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Everyone says that but I have yet to see any one show proof.
You need proof? Run the engine with the old belts until one fails. Your proof will be your blown engine. Or spend a weekend and get it straight, or pay a guy. Rubber in tires AND belts are safe for 7-10 years. Miles will reduce these numbers. Period. It’s like gravity.
 

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With regard to the belts I have seen many posts over the years on this forum and others, mainly from new owners to a bike, asking whether the belts should be changed as the mileage is low but the bike is old. For me, the answer is always the same...change the belts. When I've had a new to me bike I figured the peace of mind of knowing the belts are new is far better than trying to convince myself they don't need doing yet.
Well said. Given we are talking GL1200 or 1500s, these bikes are now OLD. Honda engineers setting mileage numbers for maintenance or replacement were not considering maintenance decades later.

I bought my GL1200 in 2008 with only 14K miles on it. Regardless of miles, the bike was then 24 years old. So I immediately changed the radiator hoses. I would have also changed the belts, but the original owner kept good paperwork and I found a receipt for timing belt service in 2006.

In 2016, after my stator was dead for a year, and I was tired of charging my bike after every cruise, I pulled the engine, did the stator and among other service and cleaning, of course I installed new timing belts. I’m thinking $15 each at Napa for Gates belts. Of course the belts I replaced looked new.

So my ‘84 Standard today with only 26,500 miles has had at least 3 sets of timing belts. That comes to changing on average every 8800 miles. It’s more the years than the miles, unless you’re Dennis and have 290K miles on your Wing.

I’m changing tires this week, not because the tread is bald. It’s because the DOT manufacturers date is 2012. I don’t wear out my tires. That’s hard to do when you have 4 street bikes. I’m not going highway speeds with tires 7+ years old. Thanks for reading. JD
 

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Really, I didn't know they'd gotten rid of that headache, so what do these here new fangled 1800's have now?

A chain? Or maybe something really bulletproof, like push-rods, or desmodromic shafts perhaps?

I really would like to know!

Because I never had an ounce of worry when I had either of those.
 

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Really, I didn't know they'd gotten rid of that headache, so what do these here new fangled 1800's have now?

A chain? Or maybe something really bulletproof, like push-rods, or desmodromic shafts perhaps?

I really would like to know!

Because I never had an ounce of worry when I had either of those.
They have chains. Same on most Honda cars these days with few problems. The only ones I ever saw have a problem had a fram oil filter. Just like the early days of Honda when using a fram would cause the cam bearing surfaces to gaul.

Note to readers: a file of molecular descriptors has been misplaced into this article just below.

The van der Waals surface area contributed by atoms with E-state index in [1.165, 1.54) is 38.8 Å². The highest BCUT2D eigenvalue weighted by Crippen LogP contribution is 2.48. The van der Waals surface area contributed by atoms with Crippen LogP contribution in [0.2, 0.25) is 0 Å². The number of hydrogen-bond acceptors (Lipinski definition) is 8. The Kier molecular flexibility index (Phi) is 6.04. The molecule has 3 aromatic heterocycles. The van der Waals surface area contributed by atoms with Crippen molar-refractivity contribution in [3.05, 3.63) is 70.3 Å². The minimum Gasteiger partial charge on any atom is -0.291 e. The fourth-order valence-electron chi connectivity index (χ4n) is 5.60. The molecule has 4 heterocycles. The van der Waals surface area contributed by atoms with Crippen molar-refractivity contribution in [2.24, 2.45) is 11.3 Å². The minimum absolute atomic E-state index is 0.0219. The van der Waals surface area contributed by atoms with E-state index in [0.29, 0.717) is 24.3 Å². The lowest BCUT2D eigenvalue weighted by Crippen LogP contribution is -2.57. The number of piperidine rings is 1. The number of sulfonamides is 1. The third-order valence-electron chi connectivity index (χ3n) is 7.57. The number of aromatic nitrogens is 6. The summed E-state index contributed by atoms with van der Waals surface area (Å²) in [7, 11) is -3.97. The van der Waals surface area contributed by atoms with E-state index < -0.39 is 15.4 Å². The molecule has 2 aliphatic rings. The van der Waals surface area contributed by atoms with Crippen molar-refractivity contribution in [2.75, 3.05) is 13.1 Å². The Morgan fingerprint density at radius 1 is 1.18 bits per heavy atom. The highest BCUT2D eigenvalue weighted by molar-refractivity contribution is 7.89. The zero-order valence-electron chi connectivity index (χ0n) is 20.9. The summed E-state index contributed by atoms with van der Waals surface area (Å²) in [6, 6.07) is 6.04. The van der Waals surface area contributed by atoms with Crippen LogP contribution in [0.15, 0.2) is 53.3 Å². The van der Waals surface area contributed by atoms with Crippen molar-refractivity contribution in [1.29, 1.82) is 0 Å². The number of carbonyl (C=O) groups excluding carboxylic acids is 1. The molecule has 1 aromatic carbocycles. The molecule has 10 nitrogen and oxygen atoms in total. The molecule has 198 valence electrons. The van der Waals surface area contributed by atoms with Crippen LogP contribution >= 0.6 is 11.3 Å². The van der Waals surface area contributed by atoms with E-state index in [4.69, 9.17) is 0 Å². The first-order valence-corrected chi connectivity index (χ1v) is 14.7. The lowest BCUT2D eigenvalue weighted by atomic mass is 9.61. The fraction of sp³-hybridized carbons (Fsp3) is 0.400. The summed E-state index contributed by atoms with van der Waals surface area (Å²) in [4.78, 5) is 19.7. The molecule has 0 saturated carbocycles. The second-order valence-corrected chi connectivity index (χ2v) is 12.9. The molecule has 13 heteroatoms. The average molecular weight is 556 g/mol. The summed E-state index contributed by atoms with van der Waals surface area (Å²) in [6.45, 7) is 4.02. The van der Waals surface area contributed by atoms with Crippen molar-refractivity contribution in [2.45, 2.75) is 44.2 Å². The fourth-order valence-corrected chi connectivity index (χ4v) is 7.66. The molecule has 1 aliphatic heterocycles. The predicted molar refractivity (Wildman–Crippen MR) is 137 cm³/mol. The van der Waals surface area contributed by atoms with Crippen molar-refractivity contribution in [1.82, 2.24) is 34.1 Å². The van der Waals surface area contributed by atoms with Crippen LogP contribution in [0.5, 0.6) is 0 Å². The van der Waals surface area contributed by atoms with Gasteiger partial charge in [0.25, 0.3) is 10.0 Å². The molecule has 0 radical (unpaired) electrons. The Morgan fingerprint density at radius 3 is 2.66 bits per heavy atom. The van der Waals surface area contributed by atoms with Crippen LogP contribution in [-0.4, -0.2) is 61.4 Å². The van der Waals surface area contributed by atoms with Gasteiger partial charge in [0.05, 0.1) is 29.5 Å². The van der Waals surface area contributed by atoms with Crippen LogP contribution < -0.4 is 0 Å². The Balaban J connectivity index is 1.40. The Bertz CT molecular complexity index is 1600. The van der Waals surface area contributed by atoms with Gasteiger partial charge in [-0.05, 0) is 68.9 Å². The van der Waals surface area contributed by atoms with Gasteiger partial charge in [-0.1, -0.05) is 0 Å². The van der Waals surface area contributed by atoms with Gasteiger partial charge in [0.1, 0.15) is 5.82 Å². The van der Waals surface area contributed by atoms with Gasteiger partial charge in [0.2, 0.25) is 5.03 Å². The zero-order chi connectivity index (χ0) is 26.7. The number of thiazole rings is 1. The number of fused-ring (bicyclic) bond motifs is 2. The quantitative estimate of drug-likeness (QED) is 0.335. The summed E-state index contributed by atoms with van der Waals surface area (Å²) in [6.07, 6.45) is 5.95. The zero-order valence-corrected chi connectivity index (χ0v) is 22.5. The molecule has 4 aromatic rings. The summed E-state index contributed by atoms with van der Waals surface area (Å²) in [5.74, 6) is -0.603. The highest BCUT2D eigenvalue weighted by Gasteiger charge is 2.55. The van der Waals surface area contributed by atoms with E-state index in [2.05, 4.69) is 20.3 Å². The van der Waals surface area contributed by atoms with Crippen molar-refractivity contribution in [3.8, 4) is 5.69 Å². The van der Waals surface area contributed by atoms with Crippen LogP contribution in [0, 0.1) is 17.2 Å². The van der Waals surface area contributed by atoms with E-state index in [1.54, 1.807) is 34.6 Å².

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They have chains. Same on most Honda cars these days with few problems. The only ones I ever saw have a problem had a fram oil filter. Just like the early days of Honda when using a fram would cause the cam bearing surfaces to gaul.
Well I guess the chain won the battle then, but all those Triumphs, Norton's and BSA's where definitely fun bikes, as where the later Ducati's.

Not to mention the fact that, (well I guess I am.) Major US manufacturers would make V8 racing engines with push-rods, specifically for the Indianapolis 500 mile race. Right up until the early 90's.

Gotta be a good reason for that, ain't there??
 

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I thought 5 yrs from DOT stamp on tires? rubber things? a blow out on a car/truck tire is a PROBLEM... a blowout from dried out tires on a bike is CATASTROPHIC. ... i wud think. im trying to figure out how to mark the timing belt covers so the next owner knows that the belts were changed @... month/yr. when i get brave enough to change the belts, if i get brave enough to change the belts. getting the radiator cap off to get radiator out ... might be a challenge. i read it is a thumb and one finger deal and i have.... all thumbs. unless im playing cards... then i have "a hand.... like a foot" ;) anyway, engraver on top of belt guard, primitive but functional.
 

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On a 4 cylinder wings you only have to take off the shelter to get to the cap and the bottom of the radiator will swing out to get the belt covers off. Hold it back with a bungee.

Sent from my SM-J320V using Tapatalk
 

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I thought 5 yrs from DOT stamp on tires? rubber things? a blow out on a car/truck tire is a PROBLEM... a blowout from dried out tires on a bike is CATASTROPHIC. ... i wud think. im trying to figure out how to mark the timing belt covers so the next owner knows that the belts were changed @... month/yr. when i get brave enough to change the belts, if i get brave enough to change the belts. getting the radiator cap off to get radiator out ... might be a challenge. i read it is a thumb and one finger deal and i have.... all thumbs. unless im playing cards... then i have "a hand.... like a foot" ;) anyway, engraver on top of belt guard, primitive but functional.
Gates/Napa belts come with a sticker you can fill out and stick on it somewhere, like on the air cleaner cover. You are going to have to take the shelter off anyway to be able to fill the radiator. It's not a hard job.
 

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My local Discount tire would not even top off my doughnut spare a few weeks ago, because it was over 10 years old, and I was there spending $500 on new front tires .
 
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